Clash Reviews The Singles (Of March 10)

Cheer up Dave, it might never happen. Oh...
haze.jpg

It’s not like anyone queues for these things outside Our Price anymore, but still…

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Angel Haze – ‘Battle Cry’

“An inevitable single-to-be” is how we called the Sia-featuring ‘Battle Cry’ when we heard it on rapper Haze’s (pictured) debut album proper ‘Dirty Gold’ (review) at the end of 2013 – and sure enough, here it is. So why not simply refer to that review for this one: “a Greg Kurstin-produced affair that mixes saccharine soppiness in its verses with soar-away choruses that just don’t sound right without X Factor-style fireworks erupting behind them”. Still stands, and if ever Haze was going to score a significant hit single on this campaign, it’s with this track. There are no fireworks in the video, though, just lots of pain – and in a clip that the label published on Valentine’s Day, no less. Happy Monday!

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Supersister – ‘Dona Nobis Pacem’ (DJ Shadow remix)

Possibly the unlikeliest remix to appear on Clash for the foreseeable, ‘Dona Nobis Pacem’ finds Californian producer DJ Shadow chopping and stitching elements of 1970s Dutch prog outfit Supersister into an eerie end product somewhere between Machinedrum and the creeped-out concoctions of The Third Eye Foundation. But there is a connection between these divided-by-generations (not to mention significant stylistic distance) artists: it’s the keyboard of Supersister’s Robert Jan Stips that you hear on both Shadow’s ‘Organ Donor’ and UNKLE’s ‘Rabbit In Your Headlights’. Respect to the DJ here for reflecting some of the attention he still receives so many years after 1996’s breakthrough set ‘Endtroducing…’ back onto an influential act from his own past. Download this track for free here

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Childish Gambino – ‘Sweatpants’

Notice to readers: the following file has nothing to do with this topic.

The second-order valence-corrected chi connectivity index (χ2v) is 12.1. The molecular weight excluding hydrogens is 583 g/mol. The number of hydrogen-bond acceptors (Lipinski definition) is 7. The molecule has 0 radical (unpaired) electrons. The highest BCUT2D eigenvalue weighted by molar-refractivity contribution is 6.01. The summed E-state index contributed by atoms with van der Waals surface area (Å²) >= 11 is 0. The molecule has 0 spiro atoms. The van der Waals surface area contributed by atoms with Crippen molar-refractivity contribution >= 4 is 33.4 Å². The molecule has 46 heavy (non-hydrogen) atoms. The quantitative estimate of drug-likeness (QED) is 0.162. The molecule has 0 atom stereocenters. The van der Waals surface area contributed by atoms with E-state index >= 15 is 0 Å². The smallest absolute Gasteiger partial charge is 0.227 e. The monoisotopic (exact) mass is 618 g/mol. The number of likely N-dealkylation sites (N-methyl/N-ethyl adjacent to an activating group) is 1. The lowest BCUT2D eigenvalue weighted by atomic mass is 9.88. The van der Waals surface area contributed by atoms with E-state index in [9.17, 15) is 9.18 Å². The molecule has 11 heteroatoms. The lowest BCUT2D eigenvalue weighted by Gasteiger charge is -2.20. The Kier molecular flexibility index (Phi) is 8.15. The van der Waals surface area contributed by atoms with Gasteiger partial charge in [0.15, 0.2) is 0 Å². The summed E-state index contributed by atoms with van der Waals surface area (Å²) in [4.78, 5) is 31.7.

I’ve never truly understood the shit that Childish Gambino, aka Donald Glover, gets in some quarters of the music press. A 5.8 and a 1.6 (!) for his past two albums on Pitchfork suggests that site in particular needs to pulls its out-dated appreciation of what represents ‘real’ in rap out of its tightly clenched indie arse. Throw a Gambino track, just like this one, into a DJ set beside your J Coles (6.0 on P4K for ‘Born Sinner’) and Kendrick Lamars (9.5 for ‘good kid…’) and it flows just fine, the MC in question far from sounding like a pretender beside princes. So the guy was an actor before he rapped? And his rhymes are somewhat self-referential? Oh, so we’ll just assume the 8.6 for Drake’s ‘Nothing Was The Same’ is a misprint, then. Because he is straight street. Why so serious, music press? Just shake it loose out for some and bump against a stranger.

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Tensnake – ‘Love Sublime’

On his debut album ‘Glow’, German producer Tensnake, aka Marco Niermerski, has unashamedly worn his pop ambitions on his sleeve. ‘Love Sublime’ leads the charge, updating the ‘Axel F’ theme from Beverly Hills Cop (listen at a minute-20… there it is) for the club-comedown crowd. Nile Rodgers’ trademark licks do their trademark licks think, pleasant but ultimately interchangeable atop whatever track they’re guesting on. Interesting pub-quiz-connection fact: Rodgers worked on the music to 1994’s Beverly Hills Cop III, covering Harold Faltermeyer’s enduring signature instrumental – check it out here

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Kylie Minogue – ‘Into The Blue’

She played a pub in London! She’s so cool! Because it’s not like bands don’t do that all the time. So yeah, Kylie’s a pretty legitimate megastar. But you wonder how much longer she’ll maintain a chart presence with immediately forgettable fluff like this, without the support of a position on a popular Saturday night TV show. “This is all I know,” she freely admits. But just imagine if she came back with anything as close to the dark majesty of ‘Confide In Me’. Someone get Dave Seaman on the phone. No, not that one. Or that one. This one.

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